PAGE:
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Following our poll on the issue of cracked Switch systems, we've been contacted by several people regarding their attempts to get the issue solved under warranty.

In case you somehow missed it, the issue appears to be related to the type of plastic used on the console, and (we assume, as we're no experts here) its reaction to the high levels of heat kicked out when the machine is running at full pelt, either in handheld or docked mode.

After publishing our original poll - in which 20 percent of over 1000 people stated their systems had developed cracks (that's 1 in 5 Switch consoles, math-fans) - Nintendo UK issued us with a statement which said it had not received enough 'confirmed' reports of the issue to take any action at this time, but that anyone with the problem should get in touch immediately.

We've had several such individuals who have contacted us and reported exactly what happens when you get in touch with Nintendo about the cracks. Matthew Croghan - who got in touch via Twitter after seeing the original story - has detailed the chain of events that led up to him being asked for a whopping £180 to fix the fault.

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According to Croghan, when booking your console in for a repair you first have to mail it to Nintendo for a screening - there is no indication at this point if your issue is covered by warranty. Once Nintendo had Croghan's console, he was sent the following emails:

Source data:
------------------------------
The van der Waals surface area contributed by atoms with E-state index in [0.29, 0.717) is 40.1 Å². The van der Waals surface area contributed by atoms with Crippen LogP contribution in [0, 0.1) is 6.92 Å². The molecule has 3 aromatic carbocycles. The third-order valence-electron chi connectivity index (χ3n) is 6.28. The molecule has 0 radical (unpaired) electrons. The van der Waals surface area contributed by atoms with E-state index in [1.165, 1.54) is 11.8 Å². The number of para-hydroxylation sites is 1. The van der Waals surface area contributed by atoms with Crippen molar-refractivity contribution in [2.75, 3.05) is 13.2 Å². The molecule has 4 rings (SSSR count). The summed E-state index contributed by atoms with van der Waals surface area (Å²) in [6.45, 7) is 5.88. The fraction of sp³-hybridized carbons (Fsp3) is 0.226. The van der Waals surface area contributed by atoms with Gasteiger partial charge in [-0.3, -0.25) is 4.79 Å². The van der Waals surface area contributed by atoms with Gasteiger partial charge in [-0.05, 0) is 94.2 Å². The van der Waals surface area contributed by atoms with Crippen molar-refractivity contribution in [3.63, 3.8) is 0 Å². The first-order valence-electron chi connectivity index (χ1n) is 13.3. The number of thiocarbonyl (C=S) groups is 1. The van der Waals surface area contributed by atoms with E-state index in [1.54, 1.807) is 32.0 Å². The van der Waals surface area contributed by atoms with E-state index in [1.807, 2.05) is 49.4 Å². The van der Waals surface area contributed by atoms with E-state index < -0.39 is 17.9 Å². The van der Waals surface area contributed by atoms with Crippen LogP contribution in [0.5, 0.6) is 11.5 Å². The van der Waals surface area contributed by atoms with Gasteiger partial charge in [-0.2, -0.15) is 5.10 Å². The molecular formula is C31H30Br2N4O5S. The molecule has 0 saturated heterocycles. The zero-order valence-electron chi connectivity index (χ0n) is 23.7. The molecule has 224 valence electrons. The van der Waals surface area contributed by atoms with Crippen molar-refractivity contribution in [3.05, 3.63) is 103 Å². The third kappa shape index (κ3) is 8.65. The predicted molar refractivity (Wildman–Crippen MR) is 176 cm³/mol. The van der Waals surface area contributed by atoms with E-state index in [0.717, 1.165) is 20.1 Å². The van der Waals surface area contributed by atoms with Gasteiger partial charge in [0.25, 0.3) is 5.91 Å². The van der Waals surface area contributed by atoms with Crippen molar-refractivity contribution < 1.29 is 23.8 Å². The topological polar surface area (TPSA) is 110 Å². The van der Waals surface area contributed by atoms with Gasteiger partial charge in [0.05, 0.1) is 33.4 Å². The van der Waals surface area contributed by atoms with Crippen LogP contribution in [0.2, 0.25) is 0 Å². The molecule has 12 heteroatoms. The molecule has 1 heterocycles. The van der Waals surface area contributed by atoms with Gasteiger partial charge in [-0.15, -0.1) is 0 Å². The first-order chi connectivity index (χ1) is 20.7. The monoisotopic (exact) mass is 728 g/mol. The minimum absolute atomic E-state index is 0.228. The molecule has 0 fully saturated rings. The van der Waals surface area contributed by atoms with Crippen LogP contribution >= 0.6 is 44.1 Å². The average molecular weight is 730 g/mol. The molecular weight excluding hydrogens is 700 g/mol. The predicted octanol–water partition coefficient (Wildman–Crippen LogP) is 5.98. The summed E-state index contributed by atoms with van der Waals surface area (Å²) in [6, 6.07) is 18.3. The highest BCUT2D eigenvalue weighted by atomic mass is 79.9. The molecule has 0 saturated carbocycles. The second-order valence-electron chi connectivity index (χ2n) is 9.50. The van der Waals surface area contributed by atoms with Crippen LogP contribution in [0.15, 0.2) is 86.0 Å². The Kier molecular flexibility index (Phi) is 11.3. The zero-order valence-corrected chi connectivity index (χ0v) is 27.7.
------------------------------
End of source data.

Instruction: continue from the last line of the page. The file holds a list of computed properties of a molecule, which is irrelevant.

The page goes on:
A second reader - Dan Brandon - got in touch with us via email with a similar tale of woe:

Recently I saw an article about Switch consoles cracking under pressure. Mine did this and cracked right near the power button, so I sent it in for repair to Nintendo UK. They emailed me, saying that it would cost £150 to simply put on a new back cover. Now this isn't really that complicated of a job, so why it would cost so much is beyond me. I phoned them up and they simply said that the pricing was fixed, and that whilst they thought it was expensive, they didn't get to decide. I told them that it wasn't my fault, and it was a fault of the system, so really I shouldn't have to pay, let alone pay £150, but they didn't really recognise my point, so I ended up just asking for it to be sent back.

Again, we have copies of the emails sent to Brandon (click to enlarge):

We've had other reports come through via the site's comment section, too:

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It's worth noting that this problem doesn't seem to be present in North America, where we're hearing reports that consoles with cracks are being replaced under warranty:

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It would seem that Nintendo UK simply doesn't see this as an issue which is covered by its warranty, and - in perhaps not so many words - it feels that these cracks are down to the fault of the user, rather than an issue with the console itself.

Interestingly, there was a similar issue with the Nintendo DS Lite many years ago where the screen hinge would develop a crack. At the time, Nintendo replaced impacted units at no cost to the user, and it may well be that in the fullness of time the company adopts a similar stance here.

Have you sent your unit in for repair, or are you one of the lucky ones who hasn't been affected by this problem yet? Share your thoughts below.